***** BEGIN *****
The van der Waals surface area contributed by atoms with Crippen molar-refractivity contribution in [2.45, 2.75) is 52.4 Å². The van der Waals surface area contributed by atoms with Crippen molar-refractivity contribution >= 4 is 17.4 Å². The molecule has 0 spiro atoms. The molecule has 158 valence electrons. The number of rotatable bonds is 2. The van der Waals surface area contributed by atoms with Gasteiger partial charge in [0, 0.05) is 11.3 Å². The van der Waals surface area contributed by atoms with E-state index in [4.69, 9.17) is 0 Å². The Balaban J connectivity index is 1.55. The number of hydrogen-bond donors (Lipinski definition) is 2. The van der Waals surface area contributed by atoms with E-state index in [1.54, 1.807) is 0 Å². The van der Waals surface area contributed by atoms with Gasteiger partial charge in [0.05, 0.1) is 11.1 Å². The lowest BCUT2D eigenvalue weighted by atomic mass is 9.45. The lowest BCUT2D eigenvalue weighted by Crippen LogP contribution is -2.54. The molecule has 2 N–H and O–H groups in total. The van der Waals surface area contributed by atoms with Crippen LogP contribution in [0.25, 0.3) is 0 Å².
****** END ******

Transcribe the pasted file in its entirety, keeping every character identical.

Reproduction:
The van der Waals surface area contributed by atoms with Crippen molar-refractivity contribution in [2.45, 2.75) is 52.4 Å². The van der Waals surface area contributed by atoms with Crippen molar-refractivity contribution >= 4 is 17.4 Å². The molecule has 0 spiro atoms. The molecule has 158 valence electrons. The number of rotatable bonds is 2. The van der Waals surface area contributed by atoms with Gasteiger partial charge in [0, 0.05) is 11.3 Å². The van der Waals surface area contributed by atoms with E-state index in [4.69, 9.17) is 0 Å². The Balaban J connectivity index is 1.55. The number of hydrogen-bond donors (Lipinski definition) is 2. The van der Waals surface area contributed by atoms with E-state index in [1.54, 1.807) is 0 Å². The van der Waals surface area contributed by atoms with Gasteiger partial charge in [0.05, 0.1) is 11.1 Å². The lowest BCUT2D eigenvalue weighted by atomic mass is 9.45. The lowest BCUT2D eigenvalue weighted by Crippen LogP contribution is -2.54. The molecule has 2 N–H and O–H groups in total. The van der Waals surface area contributed by atoms with Crippen LogP contribution in [0.25, 0.3) is 0 Å².